is a subject that could go a few directions and ruffle lots of feathers.
certainly worth exploring but this is just a slice of web bites.
Pacific System Homes Surfboards
Until 1929 or 1930 all surfboards were made of a solid piece of wood, usually redwood or, the then newly invented Tom Blake Hollow Surfboard, constructed using screws or nails over a ribbed interior.
Along came Pacific System Homes Surfboards which in the beginning, built ready- cut homes. When the son, Meyers Butte, son of the owner made a trip to Hawaii in the 1920s where he became hooked on surfing. In 1929 or 1930 Meyers convinced his dad to build a Pacific System Homes Surfboard to distribute to surfers. Because around this same time water proof glues had been invented, Pacific System Homes built the first surfboards with laminated strips of wood. So with the knowledge, man-power and the newly discovered water proof glues all in place, the first surfboard company was born making the first pre-fabricated boards.
While Pacific System Homes Surfboards did make some hollow surfboards and paddle boards, most Pacific System Homes surfboards were made of multiple laminated woods. The most commonly woods used by Pacific System Homes in surfboard construction were redwood, pine and balsa.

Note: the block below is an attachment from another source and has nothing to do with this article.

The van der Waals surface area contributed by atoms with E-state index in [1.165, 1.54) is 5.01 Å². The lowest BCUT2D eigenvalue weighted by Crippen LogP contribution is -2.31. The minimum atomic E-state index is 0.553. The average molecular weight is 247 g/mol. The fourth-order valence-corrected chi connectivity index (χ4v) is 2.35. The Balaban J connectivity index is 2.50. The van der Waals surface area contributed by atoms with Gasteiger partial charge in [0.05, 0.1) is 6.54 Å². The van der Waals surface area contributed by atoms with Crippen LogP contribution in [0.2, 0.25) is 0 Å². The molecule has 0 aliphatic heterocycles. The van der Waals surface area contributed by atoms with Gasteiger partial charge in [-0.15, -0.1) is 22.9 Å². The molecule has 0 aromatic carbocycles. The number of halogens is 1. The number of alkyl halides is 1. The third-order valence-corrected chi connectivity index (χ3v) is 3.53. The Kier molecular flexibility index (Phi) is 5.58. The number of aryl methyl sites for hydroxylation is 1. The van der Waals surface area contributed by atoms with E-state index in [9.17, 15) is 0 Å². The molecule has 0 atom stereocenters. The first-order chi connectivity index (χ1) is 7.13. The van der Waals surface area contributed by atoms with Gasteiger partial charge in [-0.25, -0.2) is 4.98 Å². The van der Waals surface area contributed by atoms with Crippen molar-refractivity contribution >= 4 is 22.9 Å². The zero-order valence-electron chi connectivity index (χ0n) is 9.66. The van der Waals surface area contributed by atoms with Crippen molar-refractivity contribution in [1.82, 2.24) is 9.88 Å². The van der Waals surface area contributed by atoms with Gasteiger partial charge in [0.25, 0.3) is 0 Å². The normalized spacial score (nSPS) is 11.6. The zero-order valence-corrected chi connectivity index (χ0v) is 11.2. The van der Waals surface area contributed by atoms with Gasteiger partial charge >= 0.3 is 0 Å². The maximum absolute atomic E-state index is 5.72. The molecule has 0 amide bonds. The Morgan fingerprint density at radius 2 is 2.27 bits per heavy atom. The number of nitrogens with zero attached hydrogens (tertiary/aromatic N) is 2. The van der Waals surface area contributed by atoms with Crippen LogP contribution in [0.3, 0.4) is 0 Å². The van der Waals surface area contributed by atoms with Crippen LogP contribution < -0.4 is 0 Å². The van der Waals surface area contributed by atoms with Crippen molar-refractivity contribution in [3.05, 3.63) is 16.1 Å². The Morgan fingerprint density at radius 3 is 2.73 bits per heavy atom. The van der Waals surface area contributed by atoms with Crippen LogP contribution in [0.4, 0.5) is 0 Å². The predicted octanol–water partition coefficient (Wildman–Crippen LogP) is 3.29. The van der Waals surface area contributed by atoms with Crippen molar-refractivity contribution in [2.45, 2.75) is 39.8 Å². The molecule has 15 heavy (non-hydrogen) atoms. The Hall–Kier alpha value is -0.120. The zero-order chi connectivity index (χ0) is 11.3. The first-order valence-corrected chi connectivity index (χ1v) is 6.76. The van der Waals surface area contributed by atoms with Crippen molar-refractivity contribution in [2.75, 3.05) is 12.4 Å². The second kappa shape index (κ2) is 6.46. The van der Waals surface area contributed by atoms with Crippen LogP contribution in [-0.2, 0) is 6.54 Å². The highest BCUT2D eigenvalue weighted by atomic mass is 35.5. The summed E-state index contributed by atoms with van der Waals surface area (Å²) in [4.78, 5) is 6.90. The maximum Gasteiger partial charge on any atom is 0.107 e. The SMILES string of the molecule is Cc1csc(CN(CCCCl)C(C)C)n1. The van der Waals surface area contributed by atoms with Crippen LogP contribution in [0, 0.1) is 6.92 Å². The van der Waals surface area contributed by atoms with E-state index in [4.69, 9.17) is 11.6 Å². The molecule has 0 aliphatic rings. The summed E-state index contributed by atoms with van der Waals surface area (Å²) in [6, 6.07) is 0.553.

Pacific System Homes surfboards' first label or insignia was a swastika. This was long before WWII and Hitler. The swastika was and still is a symbol in Eastern religions of peace & prosperity. When Hitler began using the swastika to symbolize his terrorist regime, it became very unpopular and the multi-laminated wood surfboard sale probably suffered. So in the early part of 1940, because of the perverted use of the swastika, Pacific System Homes Surfboards changed their swastika label to a more popular 'Waikiki Surfboards' by Pacific System Homes.
These were still the same very popular wood surfboards made of different colored woods. Pacific System Homes surfboards had some of the finest surfboard builders of the day, probably the most recognizable to most surfers would be Pete Peterson. The Pacific System Homes surfboards were in common use right up to the early 1950s.